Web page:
During the offseason we have been taking a look at the past, giving readers a timeline of St. Louis baseball throughout history. Last time we learned about the rough and tumble nature of the Gashouse Gang. In 1934, their zaniness led them to a World Series crown. How long could they stay on top?
While we have come to refer to the 1934 season as the beginning of the “gashouse gang,” the term itself was used only once before the 1935 season. It really caught on after the team played a rainy and muddy doubleheader in Boston and then jumped a late train to New York for a second doubleheader. Due to the quick turnaround, there was no time to wash uniforms, so the boys just ran out there in the same dirty things they had been playing in the mud with the day before. New York writers were appalled, firing off every kind of comment from the players had snuck in from the other side of the tracks to mentioning that their grimy and dirty habits had no place on a baseball field.
Dizzy Dean and Pepper Martin were the leaders of the merry band of goofballs, spending most of 1935 getting themselves thrown out of hotels, disrupting meetings and ladies’ luncheons, and invading various establishments dressed as construction workers attempting to redecorate. It seemed like the team was one perfect unit of crazy men playing a kids’ game, and on the field at least, they were. Off the field there was a split. At least two of the players – Leo Durocher and Joe Medwick – were sharp dressers and enjoyed the finer things in life. They wanted nothing to do with the rest of the boys’ antics. But to the casual observer, watching those ragamuffins take the field was seeing a cohesive unit playing ball and winning ballgames.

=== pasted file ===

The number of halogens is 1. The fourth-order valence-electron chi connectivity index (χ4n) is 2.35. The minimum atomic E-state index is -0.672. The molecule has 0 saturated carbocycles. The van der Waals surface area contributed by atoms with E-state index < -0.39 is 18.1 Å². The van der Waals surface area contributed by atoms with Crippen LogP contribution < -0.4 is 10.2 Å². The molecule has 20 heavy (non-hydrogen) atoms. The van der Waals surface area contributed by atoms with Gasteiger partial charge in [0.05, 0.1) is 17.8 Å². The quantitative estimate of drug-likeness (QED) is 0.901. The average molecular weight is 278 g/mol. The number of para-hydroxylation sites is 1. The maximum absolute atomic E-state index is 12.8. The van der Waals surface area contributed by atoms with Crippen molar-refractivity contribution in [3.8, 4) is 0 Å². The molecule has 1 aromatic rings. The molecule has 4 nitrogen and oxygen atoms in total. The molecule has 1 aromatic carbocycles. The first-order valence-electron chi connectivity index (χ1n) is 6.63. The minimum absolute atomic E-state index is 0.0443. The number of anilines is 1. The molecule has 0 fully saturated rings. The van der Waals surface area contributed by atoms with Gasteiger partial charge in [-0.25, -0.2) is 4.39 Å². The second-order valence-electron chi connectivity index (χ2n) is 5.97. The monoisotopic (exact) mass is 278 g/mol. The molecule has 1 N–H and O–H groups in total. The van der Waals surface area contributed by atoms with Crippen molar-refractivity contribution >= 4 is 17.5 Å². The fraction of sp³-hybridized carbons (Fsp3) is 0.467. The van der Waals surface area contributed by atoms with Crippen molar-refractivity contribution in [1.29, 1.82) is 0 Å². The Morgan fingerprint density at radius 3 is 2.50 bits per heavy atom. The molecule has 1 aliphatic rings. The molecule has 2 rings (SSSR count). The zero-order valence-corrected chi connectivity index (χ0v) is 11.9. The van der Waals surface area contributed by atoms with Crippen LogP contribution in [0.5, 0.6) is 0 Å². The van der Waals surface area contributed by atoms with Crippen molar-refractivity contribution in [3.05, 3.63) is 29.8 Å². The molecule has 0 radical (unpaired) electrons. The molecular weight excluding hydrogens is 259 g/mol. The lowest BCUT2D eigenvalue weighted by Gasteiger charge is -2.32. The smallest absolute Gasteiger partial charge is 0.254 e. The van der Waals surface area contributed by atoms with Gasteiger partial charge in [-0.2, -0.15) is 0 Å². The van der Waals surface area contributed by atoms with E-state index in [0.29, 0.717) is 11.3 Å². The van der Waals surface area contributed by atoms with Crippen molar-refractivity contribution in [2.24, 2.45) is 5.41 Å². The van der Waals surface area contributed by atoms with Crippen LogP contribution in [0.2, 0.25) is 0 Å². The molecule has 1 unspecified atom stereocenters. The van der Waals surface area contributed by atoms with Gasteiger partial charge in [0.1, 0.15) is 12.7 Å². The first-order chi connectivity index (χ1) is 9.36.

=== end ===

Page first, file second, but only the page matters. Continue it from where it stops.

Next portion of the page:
The 1935 season has been largely forgotten, despite winning 96 games and providing several interesting moments both on and off the field. The Cubs were the big winners, taking in 100 wins in the regular season before losing out to the Detroit Tigers in the World Series. The Cardinals had three Hall of Famers and three more All-Stars in the starting lineup alone (not to mention two more of each in the starting rotation), but that was not enough to push them past their rivals from the Windy City. The only really notable fact from that season was Dizzy Dean’s winning 28 games, which marks the last time a Cardinals’ pitcher has won 25 or more games in a season.